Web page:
[…] When men talk about depression, one of the recurring themes is how it sucks the color and flavor out of life. The birdsong that filled you with joy as a child has no effect at all. The people you love don't make your heart sing, even though you know they should. The colors of the world are tarnished and dull. […] Depression is well known for shutting down the senses Exercising Your Demons - Men's Health
Do Men and Women Express Depression Differently?
The [above] article speculates that men suffer from depression as readily as women but the symptoms in men show up as pushing themselves too hard at sports, working too hard, drinking and anger:
[…] In my clinical experience with men and boys, it certainly seems that those around them are often clueless about their depression. I had one teen who was irritable and angry at school and often overreacted with other kids in class. When I met with the school staff to discuss some test results showing a significantly high level of depression, they were shocked. One female teacher said, "I never knew he was depressed -- when I am sad, I go home, cry and eat chocolate chip cookies, I don't get angry." "Well, maybe not," I said, "but then, you are not an adolescent boy who is being bullied at school." Once the staff understood the dynamics of this young man's depression, they started to change the way they dealt with him and worked on reducing the depression, with the result that his anger subsided some. Yet the depression would have gone untreated if the staff had continued to think depression was only expressed by crying, eating too many cookies, and withdrawal.
In an article entitled Are Men Getting Shorted on Health? the author likens depression in men to heart disease in women: "Some experts think that depression contributes to these reckless and self-destructive behaviors, but that just as heart disease was initially defined by men's experiences and therefore ignored or missed in women, depression may have been framed by women's experiences and therefore may be missed and go untreated in men." It is often said that anger is depression turned outward and this is often true (of course anger can be other things, such as a response to a sense of injustice or unfairness). Dealing with men's depression means that one cannot be afraid of anger or the underlying emotions that go with it. But the key is to know the difference between typical masculine behavior and true depression and to not pathologize the former, while being sure to properly treat the latter. Dr. Helen: Do Men and Women Express Depression Differently?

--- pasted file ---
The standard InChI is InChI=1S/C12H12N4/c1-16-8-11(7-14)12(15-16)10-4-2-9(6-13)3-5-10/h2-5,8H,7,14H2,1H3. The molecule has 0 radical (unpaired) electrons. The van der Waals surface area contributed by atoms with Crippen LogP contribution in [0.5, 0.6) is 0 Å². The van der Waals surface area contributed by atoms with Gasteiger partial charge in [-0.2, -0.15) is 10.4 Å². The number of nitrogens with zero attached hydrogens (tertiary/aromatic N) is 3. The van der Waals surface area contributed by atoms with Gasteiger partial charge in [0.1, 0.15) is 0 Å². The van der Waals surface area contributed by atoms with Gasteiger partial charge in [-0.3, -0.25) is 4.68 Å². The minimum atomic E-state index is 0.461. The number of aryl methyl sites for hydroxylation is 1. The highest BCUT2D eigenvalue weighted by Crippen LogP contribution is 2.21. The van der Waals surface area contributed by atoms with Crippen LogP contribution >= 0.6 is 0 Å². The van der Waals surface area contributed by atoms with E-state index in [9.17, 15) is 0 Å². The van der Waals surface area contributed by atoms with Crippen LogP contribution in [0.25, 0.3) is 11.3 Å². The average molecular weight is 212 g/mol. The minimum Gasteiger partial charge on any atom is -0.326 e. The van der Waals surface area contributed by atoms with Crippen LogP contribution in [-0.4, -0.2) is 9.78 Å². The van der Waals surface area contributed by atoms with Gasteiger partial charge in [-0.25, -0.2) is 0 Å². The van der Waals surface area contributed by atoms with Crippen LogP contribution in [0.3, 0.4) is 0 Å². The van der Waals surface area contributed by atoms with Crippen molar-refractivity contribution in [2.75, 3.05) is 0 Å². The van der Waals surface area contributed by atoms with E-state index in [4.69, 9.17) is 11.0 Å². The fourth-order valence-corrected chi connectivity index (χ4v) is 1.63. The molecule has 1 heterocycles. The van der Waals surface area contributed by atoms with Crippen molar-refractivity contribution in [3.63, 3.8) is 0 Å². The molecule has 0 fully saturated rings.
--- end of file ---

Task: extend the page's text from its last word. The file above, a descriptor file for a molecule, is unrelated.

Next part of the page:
Depression From Mind (National Association for Mental Health)
A number of recent studies suggest that depression occurs as often in men as in women, even though women get diagnosed and treated twice as often as men. 'Hidden' or 'covert' depression may also be a factor behind several of the problems we think of as being typically male – alcohol and drug abuse, domestic violence and failures in intimacy (see Mind's booklet 'Understanding depression') Noting the earlier factoid of 'Research suggests up to 70 percent of suicides are by people with depression' makes one wonder. Consider that 75% of all suicides are male. How many of those are due to a man/ boy's depression being ignored, or that same man/ boy putting on a strong face because he doesn't want to be perceived as weak etc?
Indeed, depression affects men in many many ways, especially with the expectations thrust upon them with little appreciation of the current social climate that men and boys have to live through. Discrimination in the workplace, feminised education systems, constant denigration of males in the media, ignorance of men's issues by the feminist government, society's instant dismissal of men who ever take an interest in their own health 'men can't handle being sick, they love to act like they're dying - hahaha silly men - and other inane responses from women around them, which leave men feeling isolated. A lack of funding into promoting men's health and encouragement to visit their G.P. allow such mental and physical health issues to accumulate.
Men commit suicide at far greater rates than women across all age groups. Trends in suicide rates by age group and gender have shown some marked differences in the last 25 years. For men aged 15 to 24, there were 16 suicides per 100,000 population in 2000, compared with a rate of 9 per 100,000 in 1974 and 10 per 100,000 a decade later (Chart 7.15). Suicide is now the cause of 22 per cent of deaths of men in this age group. The suicide rate for men aged 25 to 44 has increased considerably since the mid-1970s reaching a peak of almost 25.6 per 100,000 population in 1998;in 2000 the rate for that age group was 23.4 per 100,000. Conversely, the suicide rate for men aged 45 and over has fallen since the mid-1980s.Suicide rates among women are significantly lower than among men. The rate for 15 -24 year old women has remained relatively stable, at around 4 per 100,000 population since the mid-1970s, while the rates for older age groups have fallen. In the case of women aged 45 and over the rates have more than halved.